By Amit Golan, Afimilk Application Support Manager
The milking parlor is the heart of every dairy farm. A mismanaged parlor can negatively impact a farm’s critical areas of profitability, including an increase in cases of mastitis in cows, chronic teat problems and other health issues that can influence fertility, feed efficiency and welfare – ultimately ending in lost milk and lost revenue.
Alternatively, a well-managed milking parlor with a consistent routine has calm, more relaxed cows that rest more, enjoy a stronger immune system and convert feed more efficiently.
Milking parlor efficiency is not one parameter that needs to be measured, or one action that needs to be perfected; gaining efficiency is about the entire farm routine.
Increasing milking parlor efficiency begins with an understanding that any change or environmental stressor will influence cow behavior and performance. Cows are influenced by a wide range of variables, including:
• Vehicle and machinery traffic
• Noise and human distractions
• Pen movements
• Social structure within groups
• Smells, weather and other site-specific stressors
In addition, how a cow will milk can be affected by the environmental conditions in the holding pen and during movement to the milking parlor, as well as the method of loading onto the milking deck.
The Role of Oxytocin in Milking Parlor Efficiency
Oxytocin is a hormone secreted in a cow’s brain during the milking process. The secretion of oxytocin will influence the way a cow performs in the parlor. Without oxytocin, a cow might leave the milking parlor with a significant amount of milk left in the udder as roughly one third of milk is available immediately while the rest is released during milking in the presence of oxytocin (Gorewit et al 1983).
Any kind of stressor or unfamiliar situation can inhibit the release of oxytocin, including noise, lighting, walking surfaces, and challenges for dominance with other cows. It’s important to always be aware of stressors cows are exposed to daily, especially on the way to the parlor.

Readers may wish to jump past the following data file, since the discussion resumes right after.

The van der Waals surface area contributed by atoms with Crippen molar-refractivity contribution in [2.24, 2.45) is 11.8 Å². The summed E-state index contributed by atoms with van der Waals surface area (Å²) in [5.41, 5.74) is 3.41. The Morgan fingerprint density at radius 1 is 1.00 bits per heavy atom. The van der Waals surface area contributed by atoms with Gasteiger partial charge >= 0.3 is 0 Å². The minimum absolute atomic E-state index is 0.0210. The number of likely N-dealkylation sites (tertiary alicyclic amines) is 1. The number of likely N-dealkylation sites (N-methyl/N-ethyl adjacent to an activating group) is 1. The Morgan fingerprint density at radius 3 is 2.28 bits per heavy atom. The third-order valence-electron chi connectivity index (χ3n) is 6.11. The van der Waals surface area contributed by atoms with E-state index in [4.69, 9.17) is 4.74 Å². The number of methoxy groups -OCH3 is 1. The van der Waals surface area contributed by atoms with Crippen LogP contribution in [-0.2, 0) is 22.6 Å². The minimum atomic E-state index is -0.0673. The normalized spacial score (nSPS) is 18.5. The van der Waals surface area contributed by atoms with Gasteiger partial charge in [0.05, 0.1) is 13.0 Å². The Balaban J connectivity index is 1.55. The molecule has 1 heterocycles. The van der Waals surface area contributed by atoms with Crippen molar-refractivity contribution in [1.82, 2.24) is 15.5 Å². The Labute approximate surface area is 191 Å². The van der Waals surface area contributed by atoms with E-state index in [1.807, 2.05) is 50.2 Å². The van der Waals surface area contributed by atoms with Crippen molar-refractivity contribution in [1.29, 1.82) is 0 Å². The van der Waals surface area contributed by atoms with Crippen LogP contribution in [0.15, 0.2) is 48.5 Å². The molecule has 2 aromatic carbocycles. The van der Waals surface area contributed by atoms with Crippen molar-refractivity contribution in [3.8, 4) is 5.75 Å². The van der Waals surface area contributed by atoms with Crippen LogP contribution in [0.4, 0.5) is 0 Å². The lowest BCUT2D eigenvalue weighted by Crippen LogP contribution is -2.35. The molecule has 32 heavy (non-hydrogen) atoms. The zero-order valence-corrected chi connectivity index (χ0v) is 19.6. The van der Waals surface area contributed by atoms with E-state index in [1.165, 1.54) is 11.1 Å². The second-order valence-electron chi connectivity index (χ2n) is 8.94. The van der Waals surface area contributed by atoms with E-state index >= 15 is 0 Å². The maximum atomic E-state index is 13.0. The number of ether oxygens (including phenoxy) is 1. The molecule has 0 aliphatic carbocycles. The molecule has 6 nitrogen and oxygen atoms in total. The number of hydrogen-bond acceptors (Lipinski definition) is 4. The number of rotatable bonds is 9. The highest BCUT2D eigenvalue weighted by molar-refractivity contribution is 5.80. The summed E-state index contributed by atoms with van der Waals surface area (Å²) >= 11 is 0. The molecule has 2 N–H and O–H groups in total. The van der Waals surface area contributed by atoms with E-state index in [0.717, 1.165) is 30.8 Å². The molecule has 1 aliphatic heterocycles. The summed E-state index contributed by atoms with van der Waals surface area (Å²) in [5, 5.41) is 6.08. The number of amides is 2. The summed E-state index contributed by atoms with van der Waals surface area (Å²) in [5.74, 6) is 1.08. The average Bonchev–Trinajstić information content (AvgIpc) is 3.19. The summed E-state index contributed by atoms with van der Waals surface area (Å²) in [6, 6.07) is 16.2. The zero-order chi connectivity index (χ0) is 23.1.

Milking Efficiency with Automatic Milkers
Since cows are so sensitive to routine, automation in the dairy industry is the key to maintaining the conditions ideal for maximum milk production. If cows come to the milking parlor relaxed and ready to let down milk with oxytocin flowing through their blood stream, but do not feel confident in the removal time of the milking cluster, it can create tensions that can inhibit oxytocin secretion.
Even the most skilled milking crew may not be able to supply a level of consistency on par with automatic removal clusters. Observations of manual milking data points from Afimilk users have shown a lack of consistency with flow rate at removal ranging from 0.22 to 18 lbs. per minute. It could be argued that milkers are no longer trained to work with manual milkers, which could explain why they cannot match the consistency of an automated parlor.
To maximize milking parlor efficiency, it’s important to ensure cluster removal settings are correct and milkers are not milking any cows manually or cancelling the automatic cluster removal.
Miking efficiency can also falter with bimodal milk flow, which is an issue that should be examined any time a herd average is showing a negative trend of flow rate. A bimodal milk flow curve tells us cows are secreting oxytocin very late, which could be related to any of the stressors mentioned previously.
A farm showing severe bi modality in every session with no improvement will have room for improvement on its parlor performance, with opportunity to save several minutes of milking in some cases.
On dairy farms, we are trying to imitate a maternal instinct a cow has and harvest milk that she produces for her offspring. In order to be as efficient possible, it’s critical dairies provide conditions that are the closest to the cow’s natural environment while limiting or eliminating any natural stressors.
Farms able to create conditions that are as close to stress free as possible with a solid, consistent routine will be able to milk more cows in less time with fewer milking issues, like mastitis. The end result? Improved cow longevity, higher fertility and better-quality milk.